On “Security engineering: broken promises”

By David Mortman

Recently Michael Zalewski posted a rant about the state of security engineering in Security engineering: broken promises. I posted my initial response to this on Twitter: “Great explanation of the issue, zero thoughts on solutions. Bored now.” I still stand behind that response. As a manager, problems without potential solutions are useless to me. The solutions don’t need to be deep technical solutions – sometimes the solution is to monitor or audit. Sometimes the solution is to do nothing, accept the risk, and make a note of it in case it comes up in conversation or an audit.

But as I’ve mulled over this post over the last two weeks, there is more going on here. There seems to be a prevalent attitude among security practitioners in general, and researchers in particular, that if they can break something it’s completely useless. There’s an old Yiddish saying that loosely translates to: “To a thief there is no lock.” We’re never going to have perfect security, so picking on something for being imperfect is just disingenuous and grandstanding.

We need to be asking ourselves a pragmatic question: Does this technology or process make things better? Just about any researcher will tell you that Microsoft’s SDL has made their lives much harder, and they have to work a lot more to break stuff. Is it perfect? No, of course not! But is it a lot better then it used to be for all involved (except the researchers Microsoft created the SDL to impede)? You betcha. Are CWE and CVSS perfect? No! Were they intended to be? No! But again, they’re a lot better than what we had before. Can we improve them? Yes, CVSS continues to go through revisions and will get better. As will the Risk Management frameworks.

So really, while bitching is fun and all, if you’re not offering improvements, you’re just making things worse.

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> anything less than 100% is a failure

Well nothing is perfect and it is all about managing failures once dedicated resources have been spent on mitigation strategies. That’s why industries prone to being targeted develop incident response capabilities and crisis management too.

And airplanes also have a long tail of unaddressed issues. Large bird strikes for instance. Jet engines are FAA certified for four pounds birds. Both engines of US Airways flight 1549 were taken down by eight pounds ones. Canadian gooses can weigh up to fifteen pounds. Other engineering challenges lie ahead.


In any organization engineering protection is extreme problem it must be wrapped up with the pursuit of perfect that practical goes out the window.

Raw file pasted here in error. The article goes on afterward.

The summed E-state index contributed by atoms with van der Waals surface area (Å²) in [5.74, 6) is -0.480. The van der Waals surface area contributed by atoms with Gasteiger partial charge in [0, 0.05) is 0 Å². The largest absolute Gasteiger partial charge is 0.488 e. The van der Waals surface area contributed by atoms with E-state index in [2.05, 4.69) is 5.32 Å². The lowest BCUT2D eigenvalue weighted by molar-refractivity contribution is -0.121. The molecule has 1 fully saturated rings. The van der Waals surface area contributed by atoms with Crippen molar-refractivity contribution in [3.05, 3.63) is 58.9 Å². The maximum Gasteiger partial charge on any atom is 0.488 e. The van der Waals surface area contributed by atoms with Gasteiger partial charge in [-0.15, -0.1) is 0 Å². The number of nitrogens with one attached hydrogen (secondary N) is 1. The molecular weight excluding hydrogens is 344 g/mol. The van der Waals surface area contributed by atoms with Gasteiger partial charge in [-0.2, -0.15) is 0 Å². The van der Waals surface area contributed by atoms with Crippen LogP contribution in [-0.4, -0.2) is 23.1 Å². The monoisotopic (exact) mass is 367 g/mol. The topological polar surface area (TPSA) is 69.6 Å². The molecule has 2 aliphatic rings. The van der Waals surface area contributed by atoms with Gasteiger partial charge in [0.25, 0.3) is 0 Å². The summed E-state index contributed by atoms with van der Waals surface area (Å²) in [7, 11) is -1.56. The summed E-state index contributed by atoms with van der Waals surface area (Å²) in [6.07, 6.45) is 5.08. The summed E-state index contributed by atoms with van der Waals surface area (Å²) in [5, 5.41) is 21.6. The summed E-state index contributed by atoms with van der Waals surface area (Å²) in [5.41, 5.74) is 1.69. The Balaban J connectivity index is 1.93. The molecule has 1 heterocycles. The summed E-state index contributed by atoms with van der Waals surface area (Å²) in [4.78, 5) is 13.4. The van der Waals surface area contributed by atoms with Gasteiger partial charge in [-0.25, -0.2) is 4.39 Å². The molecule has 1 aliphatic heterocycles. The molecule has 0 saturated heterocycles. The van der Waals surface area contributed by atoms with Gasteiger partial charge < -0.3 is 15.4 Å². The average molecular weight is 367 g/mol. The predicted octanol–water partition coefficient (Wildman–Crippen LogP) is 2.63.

By Security engineering Articles

> Some organizations need to take data security that seriously.

Absolutely. I wouldn’t recommend a speed-bump solution to the FAA, but there aren’t that many organizations that need the reliability that FAA does, or integrity that NYSE does, etc.

I’m saying a lot times the amount of resources necessary to make something nearly air-tight are more than probability * impact.  Do something too thoroughly and you miss the window of opportunity.

I’m not saying that extreme protection isn’t warranted in any situation, I’m just saying it’s really easy as a security practitioner to get so wrapped up with the pursuit of perfect that practical goes out the window.

By chort

I think this comes down to a debate had on this site some while ago around the composition of the security workforce.  Personally, my technical education is in compsci, and not a single one of my courses talked about risk management.  I did have a lot of education on formal methods to prove or disprove something acted as specified.  Very binary thinking.  I think who we work with and the mentality they

By ds

> There

By Marsh Ray

>So really, while bitching is fun and all, if you’re not offering improvements, you’re just making things worse.

Entirely disagree. This binary view (either with us or against “us”) of things is not helpful, I think you failed to grasp the subtlety in Michal’s thoughts and what he has already contributed to the field.

Besides, solutions take the form of actual code or actions not blog posts. You’re demanding from a blog post what 700 infosec vendors cannot provide you.

By ivan

This echoes my response to people’s questions about the security of software tokens.  Any malware that can log keystrokes can also do session hijacking, so why not go for the less expensive option and invest the savings in anti-malware protection.

By nowen

I’m getting pretty sick of InfoSec being endless rants about imperfection (irony meter registering yet?).  There’s a lot to be said for “good enough”, as long as the limitations are acknowledged.

I think 80% solutions for 30% of the cost are fine, as long as it’s an informed trade-off.  Really dedicated attackers are going to break anything, but it doesn’t make economic sense to spend that much effort in the vast majority of situations.

I’m with Mortman: Stop bitching about problems and start offering practical solutions.


By chort

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